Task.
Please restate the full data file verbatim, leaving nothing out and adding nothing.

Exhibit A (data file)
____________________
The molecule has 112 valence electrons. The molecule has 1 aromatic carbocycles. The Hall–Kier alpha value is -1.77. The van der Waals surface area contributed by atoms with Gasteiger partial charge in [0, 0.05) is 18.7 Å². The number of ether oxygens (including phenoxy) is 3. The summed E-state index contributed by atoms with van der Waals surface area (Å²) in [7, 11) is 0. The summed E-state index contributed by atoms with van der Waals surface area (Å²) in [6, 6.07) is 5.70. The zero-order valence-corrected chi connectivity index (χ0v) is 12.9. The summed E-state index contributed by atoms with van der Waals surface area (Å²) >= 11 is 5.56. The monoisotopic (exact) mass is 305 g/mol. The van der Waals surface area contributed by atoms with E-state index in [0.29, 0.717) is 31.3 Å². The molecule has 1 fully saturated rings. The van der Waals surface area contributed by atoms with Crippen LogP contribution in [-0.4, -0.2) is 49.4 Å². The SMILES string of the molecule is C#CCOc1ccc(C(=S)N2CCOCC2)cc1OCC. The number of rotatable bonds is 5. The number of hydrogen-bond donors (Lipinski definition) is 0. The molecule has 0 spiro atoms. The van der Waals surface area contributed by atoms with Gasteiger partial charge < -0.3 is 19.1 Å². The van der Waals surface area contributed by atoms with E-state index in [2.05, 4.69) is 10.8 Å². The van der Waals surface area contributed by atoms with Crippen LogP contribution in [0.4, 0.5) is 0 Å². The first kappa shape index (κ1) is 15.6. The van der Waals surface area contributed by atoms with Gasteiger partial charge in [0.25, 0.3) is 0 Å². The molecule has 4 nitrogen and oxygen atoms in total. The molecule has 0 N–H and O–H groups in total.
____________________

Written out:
The molecule has 112 valence electrons. The molecule has 1 aromatic carbocycles. The Hall–Kier alpha value is -1.77. The van der Waals surface area contributed by atoms with Gasteiger partial charge in [0, 0.05) is 18.7 Å². The number of ether oxygens (including phenoxy) is 3. The summed E-state index contributed by atoms with van der Waals surface area (Å²) in [7, 11) is 0. The summed E-state index contributed by atoms with van der Waals surface area (Å²) in [6, 6.07) is 5.70. The zero-order valence-corrected chi connectivity index (χ0v) is 12.9. The summed E-state index contributed by atoms with van der Waals surface area (Å²) >= 11 is 5.56. The monoisotopic (exact) mass is 305 g/mol. The van der Waals surface area contributed by atoms with E-state index in [0.29, 0.717) is 31.3 Å². The molecule has 1 fully saturated rings. The van der Waals surface area contributed by atoms with Crippen LogP contribution in [-0.4, -0.2) is 49.4 Å². The SMILES string of the molecule is C#CCOc1ccc(C(=S)N2CCOCC2)cc1OCC. The number of rotatable bonds is 5. The number of hydrogen-bond donors (Lipinski definition) is 0. The molecule has 0 spiro atoms. The van der Waals surface area contributed by atoms with Gasteiger partial charge < -0.3 is 19.1 Å². The van der Waals surface area contributed by atoms with E-state index in [2.05, 4.69) is 10.8 Å². The van der Waals surface area contributed by atoms with Crippen LogP contribution in [0.4, 0.5) is 0 Å². The first kappa shape index (κ1) is 15.6. The van der Waals surface area contributed by atoms with Gasteiger partial charge in [0.25, 0.3) is 0 Å². The molecule has 4 nitrogen and oxygen atoms in total. The molecule has 0 N–H and O–H groups in total.